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The equilibrium landscape of the Heisenberg spin chain
by Enej Ilievski, Eoin Quinn
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Authors (as registered SciPost users):  Enej Ilievski · Eoin Quinn 
Submission information  

Preprint Link:  https://arxiv.org/abs/1904.11975v2 (pdf) 
Date submitted:  20190521 02:00 
Submitted by:  Ilievski, Enej 
Submitted to:  SciPost Physics 
Ontological classification  

Academic field:  Physics 
Specialties: 

Approach:  Theoretical 
Abstract
We characterise the equilibrium landscape, the entire manifold of local equilibrium states, of an interacting integrable quantum model. Focusing on the isotropic Heisenberg spin chain, we describe in full generality two complementary frameworks for addressing equilibrium ensembles: the functional integral Thermodynamic Bethe Ansatz approach, and the lattice regularisation transfer matrix approach. We demonstrate the equivalence between the two, and in doing so clarify several subtle features of generic equilibrium states. In particular we explain the breakdown of the canonical Ysystem, which reflects a hidden structure in the parametrisation of equilibrium ensembles.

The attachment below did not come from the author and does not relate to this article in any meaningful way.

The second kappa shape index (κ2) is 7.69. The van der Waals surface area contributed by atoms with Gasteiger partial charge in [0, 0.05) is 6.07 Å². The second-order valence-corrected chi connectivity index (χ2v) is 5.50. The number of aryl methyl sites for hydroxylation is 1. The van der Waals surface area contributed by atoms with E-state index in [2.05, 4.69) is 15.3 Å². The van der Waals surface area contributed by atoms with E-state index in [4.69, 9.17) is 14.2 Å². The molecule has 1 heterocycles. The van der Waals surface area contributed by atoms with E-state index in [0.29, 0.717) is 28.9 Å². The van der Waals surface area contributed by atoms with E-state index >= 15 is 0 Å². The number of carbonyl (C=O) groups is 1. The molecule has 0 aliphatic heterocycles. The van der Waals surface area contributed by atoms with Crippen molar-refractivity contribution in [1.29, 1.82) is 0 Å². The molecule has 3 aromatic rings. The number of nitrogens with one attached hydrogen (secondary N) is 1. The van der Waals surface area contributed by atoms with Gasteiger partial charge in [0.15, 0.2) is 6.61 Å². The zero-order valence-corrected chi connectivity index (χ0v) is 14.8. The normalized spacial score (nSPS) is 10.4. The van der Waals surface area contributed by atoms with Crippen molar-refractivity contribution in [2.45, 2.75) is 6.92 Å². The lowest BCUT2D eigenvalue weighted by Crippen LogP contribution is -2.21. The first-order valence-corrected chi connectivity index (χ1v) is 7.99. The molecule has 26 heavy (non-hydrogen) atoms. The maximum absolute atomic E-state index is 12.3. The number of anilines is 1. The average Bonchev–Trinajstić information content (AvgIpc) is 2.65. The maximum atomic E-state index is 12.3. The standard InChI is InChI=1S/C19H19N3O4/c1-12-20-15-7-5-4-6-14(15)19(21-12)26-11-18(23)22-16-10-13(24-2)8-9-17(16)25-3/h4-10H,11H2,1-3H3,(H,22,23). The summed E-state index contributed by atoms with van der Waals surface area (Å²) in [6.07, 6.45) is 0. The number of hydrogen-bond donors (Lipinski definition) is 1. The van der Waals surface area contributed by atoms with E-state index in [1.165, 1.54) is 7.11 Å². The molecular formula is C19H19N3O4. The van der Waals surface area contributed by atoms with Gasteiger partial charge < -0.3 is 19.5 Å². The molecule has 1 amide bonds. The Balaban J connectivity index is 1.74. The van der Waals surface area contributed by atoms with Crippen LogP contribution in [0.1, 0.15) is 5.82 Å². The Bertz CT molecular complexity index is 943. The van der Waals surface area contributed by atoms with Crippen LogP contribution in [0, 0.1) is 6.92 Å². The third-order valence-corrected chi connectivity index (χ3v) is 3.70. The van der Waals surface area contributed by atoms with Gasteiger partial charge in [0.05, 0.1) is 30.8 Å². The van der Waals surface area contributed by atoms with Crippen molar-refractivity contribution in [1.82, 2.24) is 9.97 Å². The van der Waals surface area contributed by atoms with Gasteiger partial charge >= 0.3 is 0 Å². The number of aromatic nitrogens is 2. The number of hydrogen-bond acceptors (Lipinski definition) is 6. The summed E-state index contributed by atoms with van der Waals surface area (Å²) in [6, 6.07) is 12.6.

Current status:
Reports on this Submission
Anonymous Report 2 on 2019611 (Invited Report)
 Cite as: Anonymous, Report on arXiv:1904.11975v2, delivered 20190611, doi: 10.21468/SciPost.Report.1002
Strengths
1. Explicit construction of the QTMlike object for an arbitrary equilibrium ensemble
2. Comparison with the TBA approach
Weaknesses
1. Lack of the context in the presentation, in particular concerning the QTM approach for the thermal equilibrium.
Report
The main result of the paper ``The equilibrium landscape of the Heisenberg spin chain'' is the systematic construction of the QTMlike object to describe any given equilibrium ensemble of the XXX spin chains (the authors call it the ``mirror system''). The author also show the equivalence between this mirror system and the TBA approach. The result is new and very important, it is well known how the QTM approach simplify the study of the spin chains at finite temperature, it can be expected that similar simplifications can be achieved through the mirror system presented in this paper. For this reason I am sure that this paper should be accepted.
Unfortunately in the current version the authors skip almost completely the existing context and in particular the quantum transfer matrix (QTM) approach to the thermal equilibrium and corresponding nonlinear integral equations (NLIE). It is very strange that the QTM is never mentioned in the paper while the approach is very similar. Even if several important papers on the QTM are cited by the authors (very briefly and only in the introduction) they never really discuss the relation between their approach (based on discretisation) and standard QTM (based on SuzukiTrotter formula). The equivalence with the TBA approach established by the authors can be also compared with a similar procedure introduced in [26]. It would be interesting also to show that for the simplest case of the thermal equilibrium the mirror system introduced by the authors is equivalent to the usual QTM [25].